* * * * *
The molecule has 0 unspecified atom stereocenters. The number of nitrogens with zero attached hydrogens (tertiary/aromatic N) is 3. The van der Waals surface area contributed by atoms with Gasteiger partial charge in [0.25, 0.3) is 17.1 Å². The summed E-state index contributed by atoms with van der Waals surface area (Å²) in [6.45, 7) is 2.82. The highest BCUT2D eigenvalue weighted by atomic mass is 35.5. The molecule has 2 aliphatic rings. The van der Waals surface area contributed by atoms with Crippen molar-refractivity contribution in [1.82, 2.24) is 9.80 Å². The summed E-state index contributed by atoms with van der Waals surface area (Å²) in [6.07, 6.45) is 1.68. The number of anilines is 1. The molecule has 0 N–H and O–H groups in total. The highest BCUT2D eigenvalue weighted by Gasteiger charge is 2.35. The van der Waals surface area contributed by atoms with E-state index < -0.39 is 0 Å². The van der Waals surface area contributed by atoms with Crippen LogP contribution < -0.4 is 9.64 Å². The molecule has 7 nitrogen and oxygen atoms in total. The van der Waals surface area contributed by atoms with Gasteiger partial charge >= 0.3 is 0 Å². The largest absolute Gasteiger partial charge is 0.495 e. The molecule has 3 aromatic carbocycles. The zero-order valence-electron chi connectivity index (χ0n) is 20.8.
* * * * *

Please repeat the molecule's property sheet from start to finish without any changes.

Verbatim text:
The molecule has 0 unspecified atom stereocenters. The number of nitrogens with zero attached hydrogens (tertiary/aromatic N) is 3. The van der Waals surface area contributed by atoms with Gasteiger partial charge in [0.25, 0.3) is 17.1 Å². The summed E-state index contributed by atoms with van der Waals surface area (Å²) in [6.45, 7) is 2.82. The highest BCUT2D eigenvalue weighted by atomic mass is 35.5. The molecule has 2 aliphatic rings. The van der Waals surface area contributed by atoms with Crippen molar-refractivity contribution in [1.82, 2.24) is 9.80 Å². The summed E-state index contributed by atoms with van der Waals surface area (Å²) in [6.07, 6.45) is 1.68. The number of anilines is 1. The molecule has 0 N–H and O–H groups in total. The highest BCUT2D eigenvalue weighted by Gasteiger charge is 2.35. The van der Waals surface area contributed by atoms with E-state index < -0.39 is 0 Å². The van der Waals surface area contributed by atoms with Crippen LogP contribution < -0.4 is 9.64 Å². The molecule has 7 nitrogen and oxygen atoms in total. The van der Waals surface area contributed by atoms with Gasteiger partial charge >= 0.3 is 0 Å². The largest absolute Gasteiger partial charge is 0.495 e. The molecule has 3 aromatic carbocycles. The zero-order valence-electron chi connectivity index (χ0n) is 20.8.